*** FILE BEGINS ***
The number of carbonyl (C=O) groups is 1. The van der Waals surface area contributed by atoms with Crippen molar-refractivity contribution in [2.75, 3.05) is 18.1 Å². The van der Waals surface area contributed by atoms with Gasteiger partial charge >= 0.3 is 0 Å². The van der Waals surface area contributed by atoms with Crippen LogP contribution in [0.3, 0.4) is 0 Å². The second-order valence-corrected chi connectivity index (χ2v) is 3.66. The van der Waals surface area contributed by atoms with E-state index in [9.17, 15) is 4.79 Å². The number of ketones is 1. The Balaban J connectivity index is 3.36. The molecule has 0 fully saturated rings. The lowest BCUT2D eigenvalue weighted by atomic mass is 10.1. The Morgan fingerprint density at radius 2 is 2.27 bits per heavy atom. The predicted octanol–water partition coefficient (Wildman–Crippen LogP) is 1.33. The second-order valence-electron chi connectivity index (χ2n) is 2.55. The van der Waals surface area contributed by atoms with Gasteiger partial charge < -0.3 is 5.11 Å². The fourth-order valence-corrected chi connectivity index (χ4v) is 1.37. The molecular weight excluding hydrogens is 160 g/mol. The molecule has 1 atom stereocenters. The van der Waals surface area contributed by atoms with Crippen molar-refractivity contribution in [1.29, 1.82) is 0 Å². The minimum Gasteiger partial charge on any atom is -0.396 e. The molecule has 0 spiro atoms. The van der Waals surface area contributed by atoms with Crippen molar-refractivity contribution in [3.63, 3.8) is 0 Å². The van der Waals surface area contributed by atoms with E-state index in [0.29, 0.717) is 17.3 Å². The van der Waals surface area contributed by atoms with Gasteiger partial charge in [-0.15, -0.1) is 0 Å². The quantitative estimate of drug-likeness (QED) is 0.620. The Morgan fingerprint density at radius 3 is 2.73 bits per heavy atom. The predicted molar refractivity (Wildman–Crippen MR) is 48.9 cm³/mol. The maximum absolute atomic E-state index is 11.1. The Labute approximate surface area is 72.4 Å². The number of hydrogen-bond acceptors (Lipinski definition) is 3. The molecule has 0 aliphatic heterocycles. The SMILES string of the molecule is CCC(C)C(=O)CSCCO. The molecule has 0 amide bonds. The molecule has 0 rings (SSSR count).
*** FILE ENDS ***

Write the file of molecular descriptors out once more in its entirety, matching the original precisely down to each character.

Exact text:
The number of carbonyl (C=O) groups is 1. The van der Waals surface area contributed by atoms with Crippen molar-refractivity contribution in [2.75, 3.05) is 18.1 Å². The van der Waals surface area contributed by atoms with Gasteiger partial charge >= 0.3 is 0 Å². The van der Waals surface area contributed by atoms with Crippen LogP contribution in [0.3, 0.4) is 0 Å². The second-order valence-corrected chi connectivity index (χ2v) is 3.66. The van der Waals surface area contributed by atoms with E-state index in [9.17, 15) is 4.79 Å². The number of ketones is 1. The Balaban J connectivity index is 3.36. The molecule has 0 fully saturated rings. The lowest BCUT2D eigenvalue weighted by atomic mass is 10.1. The Morgan fingerprint density at radius 2 is 2.27 bits per heavy atom. The predicted octanol–water partition coefficient (Wildman–Crippen LogP) is 1.33. The second-order valence-electron chi connectivity index (χ2n) is 2.55. The van der Waals surface area contributed by atoms with Gasteiger partial charge < -0.3 is 5.11 Å². The fourth-order valence-corrected chi connectivity index (χ4v) is 1.37. The molecular weight excluding hydrogens is 160 g/mol. The molecule has 1 atom stereocenters. The van der Waals surface area contributed by atoms with Crippen molar-refractivity contribution in [1.29, 1.82) is 0 Å². The minimum Gasteiger partial charge on any atom is -0.396 e. The molecule has 0 spiro atoms. The van der Waals surface area contributed by atoms with Crippen molar-refractivity contribution in [3.63, 3.8) is 0 Å². The van der Waals surface area contributed by atoms with E-state index in [0.29, 0.717) is 17.3 Å². The van der Waals surface area contributed by atoms with Gasteiger partial charge in [-0.15, -0.1) is 0 Å². The quantitative estimate of drug-likeness (QED) is 0.620. The Morgan fingerprint density at radius 3 is 2.73 bits per heavy atom. The predicted molar refractivity (Wildman–Crippen MR) is 48.9 cm³/mol. The maximum absolute atomic E-state index is 11.1. The Labute approximate surface area is 72.4 Å². The number of hydrogen-bond acceptors (Lipinski definition) is 3. The molecule has 0 aliphatic heterocycles. The SMILES string of the molecule is CCC(C)C(=O)CSCCO. The molecule has 0 amide bonds. The molecule has 0 rings (SSSR count).